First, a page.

New Richmond pharma startup aims to shore up U.S. generic drug supply

Phlow was created in recent months to produce generic drugs in medicines. (Photos courtesy Phlow, VCU and Creative Commons)

A VCU professor and local pharmaceutical entrepreneur are kicking off a new company, armed in part with an initial $6 million in government funding and a goal to help secure the nation’s domestic-made drug supply following the pandemic.

Downtown-based Phlow Corp. last week was awarded a $6.02 million contract from the U.S. Department of Health and Human Services to “secure a supply of medicines and Active Pharmaceutical Ingredients (API) at risk of shortage during the current Coronavirus Pandemic,” the contract summary states.

Eric Edwards

Frank Gupton

Behind Phlow are Eric Edwards, who with his twin brother co-founded Shockoe Bottom-based pharma company Kaleo, as well as Frank Gupton, chair of the Department of Chemical and Life Sciences at VCU’s College of Engineering who is a Bill & Melinda Gates Foundation grant recipient.

The duo founded Phlow earlier this year and the company is now based in the former Health Diagnostic Laboratory building in the BioTech park in downtown Richmond, per its LinkedIn.

Bob Mooney, co-founder of local venture capital firm NRV, and Alan Taggart, managing director at D.C.-based life sciences consulting firm Dalya Partners, are also involved with Phlow. Mooney and Taggart both deferred comment to Edwards, who declined to comment.

Phlow is now based downtown at the former Health Diagnostic Laboratory building at 737 N. Fifth St. (BizSense file photo)

On its website, Phlow said it strives to secure the nation’s supply of essential generic medicines by using different manufacturing methods that will allow the U.S. to not rely on importing foreign medicines.

The recently enacted federal CARES Act has outlines for mitigating emergency drug shortages, and the type of contract Phlow received is classified by the DHHS as necessary to “purchase critically needed supplies and services to respond to the COVID-19 global outbreak.” DHHS estimates the value of those supplies and services is $30 billion.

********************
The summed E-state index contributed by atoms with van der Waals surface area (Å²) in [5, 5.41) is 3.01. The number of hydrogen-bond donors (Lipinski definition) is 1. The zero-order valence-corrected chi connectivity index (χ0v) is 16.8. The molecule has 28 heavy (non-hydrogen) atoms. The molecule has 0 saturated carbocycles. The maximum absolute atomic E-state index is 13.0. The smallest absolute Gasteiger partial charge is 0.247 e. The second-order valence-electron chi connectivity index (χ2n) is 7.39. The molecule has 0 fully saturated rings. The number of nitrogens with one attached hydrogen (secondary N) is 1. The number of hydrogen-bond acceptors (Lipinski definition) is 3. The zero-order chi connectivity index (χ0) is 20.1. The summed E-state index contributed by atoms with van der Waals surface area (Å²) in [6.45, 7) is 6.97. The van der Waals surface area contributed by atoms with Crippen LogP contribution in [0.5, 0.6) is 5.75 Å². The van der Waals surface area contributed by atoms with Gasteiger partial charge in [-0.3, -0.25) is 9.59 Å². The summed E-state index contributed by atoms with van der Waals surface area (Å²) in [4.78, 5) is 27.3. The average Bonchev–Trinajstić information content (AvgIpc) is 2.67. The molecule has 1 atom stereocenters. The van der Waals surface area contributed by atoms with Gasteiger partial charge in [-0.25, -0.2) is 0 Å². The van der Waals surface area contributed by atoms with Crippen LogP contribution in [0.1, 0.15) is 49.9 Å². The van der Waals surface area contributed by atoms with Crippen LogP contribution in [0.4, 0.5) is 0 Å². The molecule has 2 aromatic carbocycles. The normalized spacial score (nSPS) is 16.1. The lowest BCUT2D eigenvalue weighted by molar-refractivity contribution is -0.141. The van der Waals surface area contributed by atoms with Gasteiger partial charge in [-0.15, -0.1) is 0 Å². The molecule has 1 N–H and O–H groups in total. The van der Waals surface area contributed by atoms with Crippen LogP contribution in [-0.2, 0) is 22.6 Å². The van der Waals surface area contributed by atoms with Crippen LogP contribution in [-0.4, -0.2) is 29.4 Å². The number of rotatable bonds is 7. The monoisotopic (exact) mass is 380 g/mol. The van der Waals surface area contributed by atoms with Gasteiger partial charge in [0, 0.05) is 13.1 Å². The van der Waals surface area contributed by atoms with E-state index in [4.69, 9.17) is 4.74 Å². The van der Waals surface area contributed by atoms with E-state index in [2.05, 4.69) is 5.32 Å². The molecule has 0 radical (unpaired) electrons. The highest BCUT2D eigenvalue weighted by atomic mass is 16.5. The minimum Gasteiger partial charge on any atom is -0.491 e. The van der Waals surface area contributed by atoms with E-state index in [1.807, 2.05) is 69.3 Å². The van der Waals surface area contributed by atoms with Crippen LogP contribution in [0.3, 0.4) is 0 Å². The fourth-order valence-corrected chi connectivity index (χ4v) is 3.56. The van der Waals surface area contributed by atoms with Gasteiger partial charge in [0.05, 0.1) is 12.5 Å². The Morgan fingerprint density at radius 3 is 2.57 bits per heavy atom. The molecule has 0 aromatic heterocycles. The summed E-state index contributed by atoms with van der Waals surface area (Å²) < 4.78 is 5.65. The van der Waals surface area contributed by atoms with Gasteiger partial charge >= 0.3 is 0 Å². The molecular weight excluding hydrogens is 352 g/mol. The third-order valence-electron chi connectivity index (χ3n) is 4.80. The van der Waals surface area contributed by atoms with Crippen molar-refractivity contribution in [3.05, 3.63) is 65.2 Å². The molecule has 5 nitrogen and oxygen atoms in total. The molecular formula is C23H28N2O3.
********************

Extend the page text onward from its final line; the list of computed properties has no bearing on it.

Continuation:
While still a young company, Phlow already has the support of many state legislators.

Last month, a letter signed by nine of Virginia’s federal legislators, including Sens. Mark Warner and Tim Kaine and Reps. Abigail Spanberger, Bobby Scott and Donald McEachin, was sent to the DHHS asking the federal agency to “consider improving the access to essential generic medicines and the APIs used to manufacture them.”

The letter, dated March 23, explains that Phlow Corp. focuses on pharmaceutical research, manufacturing and development with its partners VCU, AMPAC Fine Chemicals and generic drug manufacturing nonprofit Civica Rx. The representatives ask DHHS to “consider the potential consortium Phlow has to offer the federal government with production of essential generic medicines.”

It’s unclear whether Phlow has a larger contract pending with the government.

AMPAC owns a sizable manufacturing facility in Petersburg, which it bought in 2016 and relaunched last year after it was left idle in 2014 by German pharma company Boehringer Ingelheim, according to the Progress-Index. Gupton worked as an executive at Boehringer Ingelheim for nearly 14 years, per his LinkedIn.

It’s unclear whether the partnership between Phlow and AMPAC includes any additional investments to be made at the Petersburg facility, which sits at 2820 N. Normandy Drive.

Edwards and Gupton have enlisted a group of healthcare veterans to fill out Phlow’s board of directors, including Martin VanTrieste, a former Amgen executive and founder of Civica Rx; Rosemary Gibson, board chair of Altarum Institute, a government health consulting nonprofit; and Marshall Summar, a D.C.-based doctor at Children’s National Medical Center who specializes in providing care to those with rare diseases.

Phlow earlier this year also hired two lobbying groups, Winning Strategies Washington and The Conafay Group LLC to help with drug manufacturing, according to ProPublica.

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